Doctors hired to determine if coal miners have black lung disease are biased toward the organization paying them to read the exams, according to a new study published Friday.
Physicians must be trained and licensed by the National Institute for Occupational Safety and Health and approved by the federal Department of Labor as a qualified B-reader in order to diagnose the disease during workers’ compensation cases.
And after analyzing diagnoses made by more than 260 B-readers over a 13-year period, researchers found some startling results, they explained March 26 in the Annals of the American Thoracic Society.
Physicians hired by a miner’s employer were less likely to diagnose black lung compared to experts employed by the government or miners themselves.
Diagnosing pneumoconiosis—a class of lung diseases caused by dust inhalation—is central to deciding if miners are eligible for workers’ comp benefits under the Black Lung Program. Biases are expected, the authors noted, but they were surprised at the extent of the problem.
"Certainly, we anticipated finding some bias … But the degree of bias shown in this data is alarming," Lee Friedman, PhD, associate professor at the University of Illinois Chicago’s School of Public Health, said in a statement.
To better understand this issue, Friedman et al. analyzed 63,780 radiographs filed by physicians in the Black Lung Program from 2000 to 2013. They found B-readers hired by a coal miner’s employer interpreted images as negative for pneumoconiosis in 84.4% of cases. At the same time, experts hired by the Department of Labor or a miner came to a negative diagnosis in 63.2% and 51.3% of cases, respectively.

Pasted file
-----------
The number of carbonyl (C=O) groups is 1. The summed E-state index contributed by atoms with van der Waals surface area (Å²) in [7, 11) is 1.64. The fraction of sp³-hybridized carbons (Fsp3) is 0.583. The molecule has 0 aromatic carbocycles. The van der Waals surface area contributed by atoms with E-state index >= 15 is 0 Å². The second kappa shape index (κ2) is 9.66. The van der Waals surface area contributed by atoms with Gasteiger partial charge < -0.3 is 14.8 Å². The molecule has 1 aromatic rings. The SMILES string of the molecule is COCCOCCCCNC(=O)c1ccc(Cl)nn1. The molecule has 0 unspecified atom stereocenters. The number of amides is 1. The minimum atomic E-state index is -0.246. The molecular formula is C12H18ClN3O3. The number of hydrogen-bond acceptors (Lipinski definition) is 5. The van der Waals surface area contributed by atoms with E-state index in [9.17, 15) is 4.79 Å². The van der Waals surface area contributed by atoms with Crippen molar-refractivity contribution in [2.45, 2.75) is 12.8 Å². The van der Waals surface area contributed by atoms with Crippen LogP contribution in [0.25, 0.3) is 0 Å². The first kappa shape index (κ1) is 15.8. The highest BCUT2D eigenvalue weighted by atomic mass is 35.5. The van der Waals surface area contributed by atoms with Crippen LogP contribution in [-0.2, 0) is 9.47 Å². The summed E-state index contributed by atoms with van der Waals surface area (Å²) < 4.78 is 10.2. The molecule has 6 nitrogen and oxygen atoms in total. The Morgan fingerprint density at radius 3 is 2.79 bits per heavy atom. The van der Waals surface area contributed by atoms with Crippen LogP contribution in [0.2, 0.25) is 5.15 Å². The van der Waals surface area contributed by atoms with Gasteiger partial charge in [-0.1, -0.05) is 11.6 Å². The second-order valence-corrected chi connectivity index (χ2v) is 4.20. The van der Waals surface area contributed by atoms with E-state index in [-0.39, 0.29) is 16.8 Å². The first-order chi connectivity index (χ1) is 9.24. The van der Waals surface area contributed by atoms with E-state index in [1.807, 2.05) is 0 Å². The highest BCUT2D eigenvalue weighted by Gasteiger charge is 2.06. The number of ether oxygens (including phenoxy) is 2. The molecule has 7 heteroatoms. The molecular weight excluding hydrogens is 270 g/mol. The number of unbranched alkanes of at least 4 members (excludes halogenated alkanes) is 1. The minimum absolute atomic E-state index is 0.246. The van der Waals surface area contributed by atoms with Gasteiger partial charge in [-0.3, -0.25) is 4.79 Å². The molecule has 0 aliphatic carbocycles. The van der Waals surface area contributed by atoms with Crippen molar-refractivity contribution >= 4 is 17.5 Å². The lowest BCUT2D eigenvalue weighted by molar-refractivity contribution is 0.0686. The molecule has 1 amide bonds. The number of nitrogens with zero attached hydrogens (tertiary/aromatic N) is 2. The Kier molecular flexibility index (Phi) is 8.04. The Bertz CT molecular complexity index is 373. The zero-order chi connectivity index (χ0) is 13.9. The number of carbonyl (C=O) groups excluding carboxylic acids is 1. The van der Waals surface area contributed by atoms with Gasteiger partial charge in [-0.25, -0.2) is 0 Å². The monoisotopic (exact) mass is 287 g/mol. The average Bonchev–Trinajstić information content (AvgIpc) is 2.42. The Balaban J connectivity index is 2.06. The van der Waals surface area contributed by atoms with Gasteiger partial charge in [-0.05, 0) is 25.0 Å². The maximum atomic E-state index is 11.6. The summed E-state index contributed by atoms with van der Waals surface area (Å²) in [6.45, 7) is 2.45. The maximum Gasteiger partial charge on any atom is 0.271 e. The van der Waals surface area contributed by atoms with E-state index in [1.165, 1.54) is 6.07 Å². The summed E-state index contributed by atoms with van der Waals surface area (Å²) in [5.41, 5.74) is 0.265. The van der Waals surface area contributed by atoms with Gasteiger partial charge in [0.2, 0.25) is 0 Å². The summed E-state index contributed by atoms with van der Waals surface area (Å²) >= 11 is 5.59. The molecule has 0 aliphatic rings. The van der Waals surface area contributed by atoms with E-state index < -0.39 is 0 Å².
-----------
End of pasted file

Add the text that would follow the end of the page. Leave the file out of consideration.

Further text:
"While there is evidence of bias on both sides, it is clear that the degree of bias is much heavier on the employer side, and this is two-fold," co-senior author Robert Cohen, PhD, with UIC’s School of Public Health, added. "Not only are those hired by an employer much more likely to classify a chest X-ray as negative for black lung disease, but it is also much more likely that an employer will have the resources to hire its own expert—at a much higher fee—in the first place.”
The group said their findings underscore the need for a more objective system for diagnosing black lung.
They also believe that “this is just the tip of the iceberg,” warning the issue likely extends beyond the national Black Lung Program.